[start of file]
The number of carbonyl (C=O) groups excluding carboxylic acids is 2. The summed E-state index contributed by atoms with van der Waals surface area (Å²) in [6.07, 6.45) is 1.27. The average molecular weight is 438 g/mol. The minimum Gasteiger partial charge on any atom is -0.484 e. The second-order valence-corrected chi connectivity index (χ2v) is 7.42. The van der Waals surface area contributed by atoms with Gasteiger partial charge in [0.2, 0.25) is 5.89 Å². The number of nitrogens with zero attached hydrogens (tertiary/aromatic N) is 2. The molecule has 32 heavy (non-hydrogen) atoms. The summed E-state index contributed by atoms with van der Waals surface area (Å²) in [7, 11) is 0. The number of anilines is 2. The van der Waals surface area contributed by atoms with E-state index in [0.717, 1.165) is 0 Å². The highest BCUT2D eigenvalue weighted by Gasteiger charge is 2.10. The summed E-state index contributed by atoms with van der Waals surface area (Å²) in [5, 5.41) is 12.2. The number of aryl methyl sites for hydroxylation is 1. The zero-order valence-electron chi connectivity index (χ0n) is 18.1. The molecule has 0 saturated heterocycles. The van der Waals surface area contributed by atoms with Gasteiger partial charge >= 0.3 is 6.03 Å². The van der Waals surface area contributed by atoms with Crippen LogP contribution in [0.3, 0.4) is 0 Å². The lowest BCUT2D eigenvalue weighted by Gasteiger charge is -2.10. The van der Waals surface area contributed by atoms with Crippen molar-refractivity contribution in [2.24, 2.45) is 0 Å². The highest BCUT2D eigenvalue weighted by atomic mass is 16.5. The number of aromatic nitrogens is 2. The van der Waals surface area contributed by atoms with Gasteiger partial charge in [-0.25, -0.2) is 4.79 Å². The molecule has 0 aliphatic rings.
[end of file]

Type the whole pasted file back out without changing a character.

The number of carbonyl (C=O) groups excluding carboxylic acids is 2. The summed E-state index contributed by atoms with van der Waals surface area (Å²) in [6.07, 6.45) is 1.27. The average molecular weight is 438 g/mol. The minimum Gasteiger partial charge on any atom is -0.484 e. The second-order valence-corrected chi connectivity index (χ2v) is 7.42. The van der Waals surface area contributed by atoms with Gasteiger partial charge in [0.2, 0.25) is 5.89 Å². The number of nitrogens with zero attached hydrogens (tertiary/aromatic N) is 2. The molecule has 32 heavy (non-hydrogen) atoms. The summed E-state index contributed by atoms with van der Waals surface area (Å²) in [7, 11) is 0. The number of anilines is 2. The van der Waals surface area contributed by atoms with E-state index in [0.717, 1.165) is 0 Å². The highest BCUT2D eigenvalue weighted by Gasteiger charge is 2.10. The summed E-state index contributed by atoms with van der Waals surface area (Å²) in [5, 5.41) is 12.2. The number of aryl methyl sites for hydroxylation is 1. The zero-order valence-electron chi connectivity index (χ0n) is 18.1. The molecule has 0 saturated heterocycles. The van der Waals surface area contributed by atoms with Gasteiger partial charge >= 0.3 is 6.03 Å². The van der Waals surface area contributed by atoms with Crippen LogP contribution in [0.3, 0.4) is 0 Å². The lowest BCUT2D eigenvalue weighted by Gasteiger charge is -2.10. The van der Waals surface area contributed by atoms with Crippen molar-refractivity contribution in [2.24, 2.45) is 0 Å². The highest BCUT2D eigenvalue weighted by atomic mass is 16.5. The number of aromatic nitrogens is 2. The van der Waals surface area contributed by atoms with Gasteiger partial charge in [-0.25, -0.2) is 4.79 Å². The molecule has 0 aliphatic rings.